Pre-election heartsickness (and a little hope)

If I could sleep until Wednesday morning, waking up just long enough to vote on Tuesday, I would.

Friday I took the day off from work but worked well into the night to finish up a newspaper review. Aside from that and a brief foray into Manhattan with a friend to see the new Ray Charles biopic, I’ve spent the weekend in my pajamas, eating soup and lounging around on the couch with an afghan and the cats and a good book (somehow I missed Wharton’s The Touchstone until now), as I do when I’m sick.

I guess I am sick in a way — heartsick, at least — at the possibility that Bush might get in for four more years. If he does, I’ll need to look for a job in Canada — as I’ve said I would — even though Mr. Maud is still in the “stay and fight” camp.

Speaking of Mr. Maud, he’s volunteering for Kerry in West Palm Beach, a little north of our hometown. (I considered traveling with him, but we agreed early last month that given my temper I’d be a greater liability than asset to Kerry on November 2 if someone were unfairly denied the right to vote in my presence.)

Mr. Maud spent the weekend canvassing. Today he and his companions worked their way through two largely African American neighborhoods. As they talked about Kerry and handed out cards alerting people to their rights in case they’re challenged at the polls, residents of most houses met them with passionate promises to vote on Tuesday and drag all of their family members along.

“If anyone gives you trouble about voting, you can whip this out,” one of Mr. Maud’s friends told an elderly woman, handing her a voters’ rights card.

The woman held up her fist. “I’ll whip this out,” she said.

When Mr. Maud walked into the next yard, a young man with several gold teeth stopped waxing his car and announced, “me and my homeys are all voting for Kerry” (and wearing P. Diddy “Vote or Die” t-shirts) on Election Day. None of them voted in prior elections, the young man said.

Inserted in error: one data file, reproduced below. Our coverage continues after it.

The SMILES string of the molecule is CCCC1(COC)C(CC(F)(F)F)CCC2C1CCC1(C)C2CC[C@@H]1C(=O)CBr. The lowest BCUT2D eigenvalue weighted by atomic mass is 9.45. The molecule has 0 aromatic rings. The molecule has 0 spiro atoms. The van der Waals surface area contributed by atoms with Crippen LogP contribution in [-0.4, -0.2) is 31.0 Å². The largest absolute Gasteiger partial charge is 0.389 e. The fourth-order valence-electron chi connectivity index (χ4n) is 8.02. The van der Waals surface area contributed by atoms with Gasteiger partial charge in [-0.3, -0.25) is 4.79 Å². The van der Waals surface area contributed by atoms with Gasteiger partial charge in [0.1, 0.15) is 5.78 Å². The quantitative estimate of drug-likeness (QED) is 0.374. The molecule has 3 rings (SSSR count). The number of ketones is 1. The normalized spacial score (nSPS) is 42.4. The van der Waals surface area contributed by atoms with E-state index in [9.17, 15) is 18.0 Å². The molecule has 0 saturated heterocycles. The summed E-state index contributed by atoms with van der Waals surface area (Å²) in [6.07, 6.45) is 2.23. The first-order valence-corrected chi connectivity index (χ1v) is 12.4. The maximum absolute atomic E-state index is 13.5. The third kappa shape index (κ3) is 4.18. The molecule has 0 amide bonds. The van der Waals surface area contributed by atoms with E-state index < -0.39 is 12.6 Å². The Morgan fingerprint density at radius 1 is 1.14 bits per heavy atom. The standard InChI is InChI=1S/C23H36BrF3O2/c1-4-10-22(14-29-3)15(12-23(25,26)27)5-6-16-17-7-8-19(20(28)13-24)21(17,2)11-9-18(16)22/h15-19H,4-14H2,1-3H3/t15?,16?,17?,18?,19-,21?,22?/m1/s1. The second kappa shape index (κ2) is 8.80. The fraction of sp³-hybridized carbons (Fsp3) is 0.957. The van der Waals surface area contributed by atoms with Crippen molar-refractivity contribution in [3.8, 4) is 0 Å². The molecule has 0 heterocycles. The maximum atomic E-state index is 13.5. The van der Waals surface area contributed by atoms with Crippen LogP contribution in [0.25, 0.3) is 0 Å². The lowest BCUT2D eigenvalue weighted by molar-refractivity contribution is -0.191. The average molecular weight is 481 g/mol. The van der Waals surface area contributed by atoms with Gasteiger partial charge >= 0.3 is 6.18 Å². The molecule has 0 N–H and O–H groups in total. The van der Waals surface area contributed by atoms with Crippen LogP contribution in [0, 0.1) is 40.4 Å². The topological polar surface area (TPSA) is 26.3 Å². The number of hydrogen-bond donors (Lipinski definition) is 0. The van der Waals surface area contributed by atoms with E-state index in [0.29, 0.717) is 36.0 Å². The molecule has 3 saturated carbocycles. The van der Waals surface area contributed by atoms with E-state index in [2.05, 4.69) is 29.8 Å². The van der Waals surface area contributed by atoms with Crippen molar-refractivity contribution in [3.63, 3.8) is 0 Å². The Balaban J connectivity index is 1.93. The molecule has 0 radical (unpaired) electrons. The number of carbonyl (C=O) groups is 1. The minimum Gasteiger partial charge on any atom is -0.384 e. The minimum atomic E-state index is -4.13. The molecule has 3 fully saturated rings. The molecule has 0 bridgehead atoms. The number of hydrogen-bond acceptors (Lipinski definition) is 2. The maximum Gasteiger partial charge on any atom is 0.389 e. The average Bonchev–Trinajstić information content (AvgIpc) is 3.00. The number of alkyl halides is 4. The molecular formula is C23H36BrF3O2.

I’m a pessimist, but even so I’m hanging my hopes on people like him: newly registered voters not included in the pollsters’ calculations.

Elsewhere in South Florida, Stephen Elliott has had some less positive experiences.

In Washington, my friend Antonio has taken a leave of absence from his job as executive director of the state’s Commission on Hispanic Affairs to serve as Latino Vote Director for the Washington Democratic Party. When I spoke to him earlier today, he reported that Latinos in Washington are registering to vote and planning to exercise the right like never before. Given a new Miami Herald poll that shows Latino voters (the lion’s share of the expat Cuban community notwithstanding) favor Kerry 61% to Bush’s 39%, this too is good news for Democrats. I know Washington is a safe Kerry state, but Antonio suggested that the uptick in Latino voter registration is a national phenomenon.

In Ohio, Jill has been working at phone banks for Kerry, but is still encountering hoardes of undecided voters even among family and friends. And she has some words for the person who stole the Kerry sign from her yard:

Dear Sir or Madam:

Thank you so much for helping me realize the error of my ways, through your thoughtful misdemeanor. Before you took the sign from my yard, I though that I was going to vote for John Kerry. Now I know that he’s nothing more than a Liberal wussie from Massachusetts with a big vocabulary.

I’m interested in other stories, positive or not, from Democrats. Send them in and I’ll post a few selections this afternoon.


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